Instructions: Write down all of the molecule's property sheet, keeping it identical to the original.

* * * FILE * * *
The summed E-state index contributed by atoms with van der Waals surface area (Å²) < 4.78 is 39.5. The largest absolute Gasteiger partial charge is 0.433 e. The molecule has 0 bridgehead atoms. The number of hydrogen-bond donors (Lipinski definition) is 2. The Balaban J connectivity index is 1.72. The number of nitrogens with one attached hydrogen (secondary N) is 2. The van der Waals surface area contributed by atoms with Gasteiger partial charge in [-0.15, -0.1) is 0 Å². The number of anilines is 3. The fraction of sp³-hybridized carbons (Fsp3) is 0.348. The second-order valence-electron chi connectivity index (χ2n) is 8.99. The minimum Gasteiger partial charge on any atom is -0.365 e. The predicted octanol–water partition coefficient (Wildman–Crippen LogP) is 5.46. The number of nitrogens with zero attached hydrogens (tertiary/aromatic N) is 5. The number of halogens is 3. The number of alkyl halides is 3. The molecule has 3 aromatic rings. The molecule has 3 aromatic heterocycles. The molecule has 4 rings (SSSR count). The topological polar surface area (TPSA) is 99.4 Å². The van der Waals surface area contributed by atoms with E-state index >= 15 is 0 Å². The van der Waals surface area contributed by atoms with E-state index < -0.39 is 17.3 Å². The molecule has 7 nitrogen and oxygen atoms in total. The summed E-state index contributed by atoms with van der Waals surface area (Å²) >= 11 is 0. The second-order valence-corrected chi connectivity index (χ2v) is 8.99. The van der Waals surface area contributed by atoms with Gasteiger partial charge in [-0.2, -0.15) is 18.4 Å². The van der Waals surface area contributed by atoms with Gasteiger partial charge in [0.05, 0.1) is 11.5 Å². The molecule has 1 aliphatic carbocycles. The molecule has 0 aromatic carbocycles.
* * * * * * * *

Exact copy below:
The summed E-state index contributed by atoms with van der Waals surface area (Å²) < 4.78 is 39.5. The largest absolute Gasteiger partial charge is 0.433 e. The molecule has 0 bridgehead atoms. The number of hydrogen-bond donors (Lipinski definition) is 2. The Balaban J connectivity index is 1.72. The number of nitrogens with one attached hydrogen (secondary N) is 2. The van der Waals surface area contributed by atoms with Gasteiger partial charge in [-0.15, -0.1) is 0 Å². The number of anilines is 3. The fraction of sp³-hybridized carbons (Fsp3) is 0.348. The second-order valence-electron chi connectivity index (χ2n) is 8.99. The minimum Gasteiger partial charge on any atom is -0.365 e. The predicted octanol–water partition coefficient (Wildman–Crippen LogP) is 5.46. The number of nitrogens with zero attached hydrogens (tertiary/aromatic N) is 5. The number of halogens is 3. The number of alkyl halides is 3. The molecule has 3 aromatic rings. The molecule has 3 aromatic heterocycles. The molecule has 4 rings (SSSR count). The topological polar surface area (TPSA) is 99.4 Å². The van der Waals surface area contributed by atoms with E-state index >= 15 is 0 Å². The van der Waals surface area contributed by atoms with E-state index < -0.39 is 17.3 Å². The molecule has 7 nitrogen and oxygen atoms in total. The summed E-state index contributed by atoms with van der Waals surface area (Å²) >= 11 is 0. The second-order valence-corrected chi connectivity index (χ2v) is 8.99. The van der Waals surface area contributed by atoms with Gasteiger partial charge in [-0.2, -0.15) is 18.4 Å². The van der Waals surface area contributed by atoms with Gasteiger partial charge in [0.05, 0.1) is 11.5 Å². The molecule has 1 aliphatic carbocycles. The molecule has 0 aromatic carbocycles.